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Table 1: Overall frequency and percentage distribution of incisors crowding in study population

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Table 2: Percentage and frequency distribution of incisors crowding pattern in study population

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Table 3: Percentage and frequency distribution of incisor crowding in Saudi males and females

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Table 4: Percentage and frequency distribution of incisors crowding pattern in Saudi males and females

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  Discussion Top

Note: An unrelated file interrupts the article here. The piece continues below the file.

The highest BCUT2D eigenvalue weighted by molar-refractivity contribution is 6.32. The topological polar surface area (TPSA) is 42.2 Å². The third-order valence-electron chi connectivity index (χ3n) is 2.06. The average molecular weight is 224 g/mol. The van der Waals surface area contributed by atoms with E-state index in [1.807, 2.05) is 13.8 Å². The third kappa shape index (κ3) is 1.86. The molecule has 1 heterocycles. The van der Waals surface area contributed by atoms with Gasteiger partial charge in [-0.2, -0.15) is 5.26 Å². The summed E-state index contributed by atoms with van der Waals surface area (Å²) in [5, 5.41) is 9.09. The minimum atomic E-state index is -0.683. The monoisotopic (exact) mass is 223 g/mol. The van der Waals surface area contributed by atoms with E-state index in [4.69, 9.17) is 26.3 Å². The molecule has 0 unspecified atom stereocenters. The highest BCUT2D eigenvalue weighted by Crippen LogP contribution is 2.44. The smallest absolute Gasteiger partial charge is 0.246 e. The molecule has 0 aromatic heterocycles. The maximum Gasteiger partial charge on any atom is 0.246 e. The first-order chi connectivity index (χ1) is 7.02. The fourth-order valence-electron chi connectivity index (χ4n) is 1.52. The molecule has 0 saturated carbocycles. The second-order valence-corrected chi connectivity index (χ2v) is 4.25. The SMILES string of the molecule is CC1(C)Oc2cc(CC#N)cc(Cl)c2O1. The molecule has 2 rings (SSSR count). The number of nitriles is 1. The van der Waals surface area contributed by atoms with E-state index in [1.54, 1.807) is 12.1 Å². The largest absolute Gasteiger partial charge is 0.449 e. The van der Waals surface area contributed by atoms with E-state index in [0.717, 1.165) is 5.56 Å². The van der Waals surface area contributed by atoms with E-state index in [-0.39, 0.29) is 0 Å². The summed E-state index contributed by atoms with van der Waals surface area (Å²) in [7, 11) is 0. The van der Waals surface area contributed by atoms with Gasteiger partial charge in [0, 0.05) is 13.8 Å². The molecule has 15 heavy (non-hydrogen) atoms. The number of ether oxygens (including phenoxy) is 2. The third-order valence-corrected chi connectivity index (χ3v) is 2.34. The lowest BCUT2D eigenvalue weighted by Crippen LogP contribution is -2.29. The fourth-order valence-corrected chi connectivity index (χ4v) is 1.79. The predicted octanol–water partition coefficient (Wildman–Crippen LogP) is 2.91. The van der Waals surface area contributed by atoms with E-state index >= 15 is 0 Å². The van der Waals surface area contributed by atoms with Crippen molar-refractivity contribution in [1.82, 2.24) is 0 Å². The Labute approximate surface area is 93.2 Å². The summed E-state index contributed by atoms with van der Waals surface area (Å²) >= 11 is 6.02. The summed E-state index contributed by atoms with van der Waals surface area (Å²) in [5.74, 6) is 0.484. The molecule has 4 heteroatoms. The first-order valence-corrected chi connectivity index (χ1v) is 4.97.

The number of patients seeking orthodontic treatment in Saudi Arabia has increased markedly over the past decade. [9],[11] As a result, oral health care planners are compelled to have relevant epidemiological data on different types of malocclusions to estimate and plan for orthodontic treatment. Obtaining baseline information relating to the state of oral health of populations is imperative to planning future oral health care programs. [9] One of the main effects of incisor crowding is poor esthetics. People who are satisfied with their facial appearance seem to be more self-confident and have higher self-esteem than those who are dissatisfied. [6] A number of investigators have reported the prevalence and need for orthodontic treatment across the world. [9],[12],[13],[14] Many incisor-crowding studies have also been carried in different parts of Saudi Arabia. [3],[4],[5],[6],[7],[9] All these studies have indicated a high prevalence of malocclusion in Saudi society. Togoo et al.[9] reported incisor crowding in adolescent Saudi males attending different boys from only schools of Abha. Their results are in complete agreement with the outcome of the present study wherein incisor crowding is highly prevalent and more common in mandibular incisors. Their study was limited by the noninclusion of females from the same populations. It is also evident from the current data that incisor crowding is more prevalent in the Abha region than in other parts of the KSA. A conservative estimate states a 60-70% higher incisor crowding prevalence in Abha region. [9] This can be attributed to the ethnic identicalness of the society in the southern region of KSA. Major cities of the Eastern, Central, and Western Province have a mix ethnical population including people from the Far East to Northern Africa. It is interesting to note that incisor crowding prevalence in Saudi females is similar in compassion to previous studies. [8] Nevertheless, it is clear that Saudi society has a high prevalence of incisor crowding, more so in the southern region.